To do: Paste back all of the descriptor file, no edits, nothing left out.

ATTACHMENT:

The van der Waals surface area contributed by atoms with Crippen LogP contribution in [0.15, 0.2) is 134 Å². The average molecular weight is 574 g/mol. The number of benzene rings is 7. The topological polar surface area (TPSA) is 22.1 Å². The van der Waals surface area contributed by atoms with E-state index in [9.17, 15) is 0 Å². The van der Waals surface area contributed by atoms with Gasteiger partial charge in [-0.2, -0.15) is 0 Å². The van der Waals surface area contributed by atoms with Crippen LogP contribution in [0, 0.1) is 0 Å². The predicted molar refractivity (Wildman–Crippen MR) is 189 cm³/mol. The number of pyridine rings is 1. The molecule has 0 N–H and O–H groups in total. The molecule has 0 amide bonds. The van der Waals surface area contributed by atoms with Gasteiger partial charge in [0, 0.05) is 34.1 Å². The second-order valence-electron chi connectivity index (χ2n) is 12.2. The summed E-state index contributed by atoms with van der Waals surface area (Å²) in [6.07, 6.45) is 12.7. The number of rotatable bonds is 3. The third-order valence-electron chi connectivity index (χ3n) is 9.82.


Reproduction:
The van der Waals surface area contributed by atoms with Crippen LogP contribution in [0.15, 0.2) is 134 Å². The average molecular weight is 574 g/mol. The number of benzene rings is 7. The topological polar surface area (TPSA) is 22.1 Å². The van der Waals surface area contributed by atoms with E-state index in [9.17, 15) is 0 Å². The van der Waals surface area contributed by atoms with Gasteiger partial charge in [-0.2, -0.15) is 0 Å². The van der Waals surface area contributed by atoms with Crippen LogP contribution in [0, 0.1) is 0 Å². The predicted molar refractivity (Wildman–Crippen MR) is 189 cm³/mol. The number of pyridine rings is 1. The molecule has 0 N–H and O–H groups in total. The molecule has 0 amide bonds. The van der Waals surface area contributed by atoms with Gasteiger partial charge in [0, 0.05) is 34.1 Å². The second-order valence-electron chi connectivity index (χ2n) is 12.2. The summed E-state index contributed by atoms with van der Waals surface area (Å²) in [6.07, 6.45) is 12.7. The number of rotatable bonds is 3. The third-order valence-electron chi connectivity index (χ3n) is 9.82.